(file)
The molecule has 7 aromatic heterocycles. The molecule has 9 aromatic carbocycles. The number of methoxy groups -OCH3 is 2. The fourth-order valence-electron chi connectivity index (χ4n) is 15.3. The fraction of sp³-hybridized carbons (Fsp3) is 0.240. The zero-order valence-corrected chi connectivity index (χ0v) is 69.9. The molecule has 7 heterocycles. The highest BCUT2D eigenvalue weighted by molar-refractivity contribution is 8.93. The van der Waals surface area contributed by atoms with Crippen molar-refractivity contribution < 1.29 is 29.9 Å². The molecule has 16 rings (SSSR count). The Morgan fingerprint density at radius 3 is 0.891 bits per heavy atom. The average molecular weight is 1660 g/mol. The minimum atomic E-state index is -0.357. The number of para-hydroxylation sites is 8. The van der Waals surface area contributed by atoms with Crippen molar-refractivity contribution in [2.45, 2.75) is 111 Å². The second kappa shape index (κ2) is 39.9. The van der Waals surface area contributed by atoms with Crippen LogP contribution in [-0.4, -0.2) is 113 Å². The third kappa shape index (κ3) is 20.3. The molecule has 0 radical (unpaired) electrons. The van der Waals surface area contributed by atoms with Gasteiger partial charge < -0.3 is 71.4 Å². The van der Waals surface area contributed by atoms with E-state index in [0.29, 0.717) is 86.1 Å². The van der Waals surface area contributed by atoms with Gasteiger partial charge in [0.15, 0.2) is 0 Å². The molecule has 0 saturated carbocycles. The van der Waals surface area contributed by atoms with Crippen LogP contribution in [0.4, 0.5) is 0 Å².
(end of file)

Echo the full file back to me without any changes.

The molecule has 7 aromatic heterocycles. The molecule has 9 aromatic carbocycles. The number of methoxy groups -OCH3 is 2. The fourth-order valence-electron chi connectivity index (χ4n) is 15.3. The fraction of sp³-hybridized carbons (Fsp3) is 0.240. The zero-order valence-corrected chi connectivity index (χ0v) is 69.9. The molecule has 7 heterocycles. The highest BCUT2D eigenvalue weighted by molar-refractivity contribution is 8.93. The van der Waals surface area contributed by atoms with Crippen molar-refractivity contribution < 1.29 is 29.9 Å². The molecule has 16 rings (SSSR count). The Morgan fingerprint density at radius 3 is 0.891 bits per heavy atom. The average molecular weight is 1660 g/mol. The minimum atomic E-state index is -0.357. The number of para-hydroxylation sites is 8. The van der Waals surface area contributed by atoms with Crippen molar-refractivity contribution in [2.45, 2.75) is 111 Å². The second kappa shape index (κ2) is 39.9. The van der Waals surface area contributed by atoms with Crippen LogP contribution in [-0.4, -0.2) is 113 Å². The third kappa shape index (κ3) is 20.3. The molecule has 0 radical (unpaired) electrons. The van der Waals surface area contributed by atoms with Gasteiger partial charge < -0.3 is 71.4 Å². The van der Waals surface area contributed by atoms with E-state index in [0.29, 0.717) is 86.1 Å². The van der Waals surface area contributed by atoms with Gasteiger partial charge in [0.15, 0.2) is 0 Å². The molecule has 0 saturated carbocycles. The van der Waals surface area contributed by atoms with Crippen LogP contribution in [0.4, 0.5) is 0 Å².